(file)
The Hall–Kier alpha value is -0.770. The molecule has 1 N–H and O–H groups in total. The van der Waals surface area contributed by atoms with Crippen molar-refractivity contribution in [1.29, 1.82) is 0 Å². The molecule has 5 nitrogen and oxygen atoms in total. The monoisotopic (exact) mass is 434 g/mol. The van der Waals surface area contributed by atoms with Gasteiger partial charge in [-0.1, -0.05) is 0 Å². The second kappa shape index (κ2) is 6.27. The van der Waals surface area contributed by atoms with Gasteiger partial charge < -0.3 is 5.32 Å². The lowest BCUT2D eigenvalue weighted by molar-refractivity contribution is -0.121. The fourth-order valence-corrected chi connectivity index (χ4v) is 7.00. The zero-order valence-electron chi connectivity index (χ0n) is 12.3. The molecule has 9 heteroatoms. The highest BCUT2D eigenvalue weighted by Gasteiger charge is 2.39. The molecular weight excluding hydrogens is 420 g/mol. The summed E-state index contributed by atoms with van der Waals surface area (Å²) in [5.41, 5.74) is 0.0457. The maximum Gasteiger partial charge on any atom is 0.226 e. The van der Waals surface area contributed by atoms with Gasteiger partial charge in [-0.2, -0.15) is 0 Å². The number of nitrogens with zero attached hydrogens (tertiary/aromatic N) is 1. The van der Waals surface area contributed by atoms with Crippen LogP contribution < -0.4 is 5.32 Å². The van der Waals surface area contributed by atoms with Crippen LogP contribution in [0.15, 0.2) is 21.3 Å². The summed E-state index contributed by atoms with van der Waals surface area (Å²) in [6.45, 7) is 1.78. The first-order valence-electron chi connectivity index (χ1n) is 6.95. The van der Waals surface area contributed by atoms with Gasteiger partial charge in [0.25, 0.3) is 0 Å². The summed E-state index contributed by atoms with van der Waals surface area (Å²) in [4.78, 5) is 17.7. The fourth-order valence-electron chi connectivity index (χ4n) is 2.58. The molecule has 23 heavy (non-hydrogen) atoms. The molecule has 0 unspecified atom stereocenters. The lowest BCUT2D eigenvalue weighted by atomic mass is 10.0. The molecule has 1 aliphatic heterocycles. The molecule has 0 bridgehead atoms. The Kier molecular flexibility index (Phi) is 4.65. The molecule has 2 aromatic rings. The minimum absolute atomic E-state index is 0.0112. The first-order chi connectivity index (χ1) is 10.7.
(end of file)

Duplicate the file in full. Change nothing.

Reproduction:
The Hall–Kier alpha value is -0.770. The molecule has 1 N–H and O–H groups in total. The van der Waals surface area contributed by atoms with Crippen molar-refractivity contribution in [1.29, 1.82) is 0 Å². The molecule has 5 nitrogen and oxygen atoms in total. The monoisotopic (exact) mass is 434 g/mol. The van der Waals surface area contributed by atoms with Gasteiger partial charge in [-0.1, -0.05) is 0 Å². The second kappa shape index (κ2) is 6.27. The van der Waals surface area contributed by atoms with Gasteiger partial charge < -0.3 is 5.32 Å². The lowest BCUT2D eigenvalue weighted by molar-refractivity contribution is -0.121. The fourth-order valence-corrected chi connectivity index (χ4v) is 7.00. The zero-order valence-electron chi connectivity index (χ0n) is 12.3. The molecule has 9 heteroatoms. The highest BCUT2D eigenvalue weighted by Gasteiger charge is 2.39. The molecular weight excluding hydrogens is 420 g/mol. The summed E-state index contributed by atoms with van der Waals surface area (Å²) in [5.41, 5.74) is 0.0457. The maximum Gasteiger partial charge on any atom is 0.226 e. The van der Waals surface area contributed by atoms with Gasteiger partial charge in [-0.2, -0.15) is 0 Å². The number of nitrogens with zero attached hydrogens (tertiary/aromatic N) is 1. The van der Waals surface area contributed by atoms with Crippen LogP contribution < -0.4 is 5.32 Å². The van der Waals surface area contributed by atoms with Crippen LogP contribution in [0.15, 0.2) is 21.3 Å². The summed E-state index contributed by atoms with van der Waals surface area (Å²) in [6.45, 7) is 1.78. The first-order valence-electron chi connectivity index (χ1n) is 6.95. The van der Waals surface area contributed by atoms with Gasteiger partial charge in [0.25, 0.3) is 0 Å². The summed E-state index contributed by atoms with van der Waals surface area (Å²) in [4.78, 5) is 17.7. The fourth-order valence-electron chi connectivity index (χ4n) is 2.58. The molecule has 23 heavy (non-hydrogen) atoms. The molecule has 0 unspecified atom stereocenters. The lowest BCUT2D eigenvalue weighted by atomic mass is 10.0. The molecule has 1 aliphatic heterocycles. The molecule has 0 bridgehead atoms. The Kier molecular flexibility index (Phi) is 4.65. The molecule has 2 aromatic rings. The minimum absolute atomic E-state index is 0.0112. The first-order chi connectivity index (χ1) is 10.7.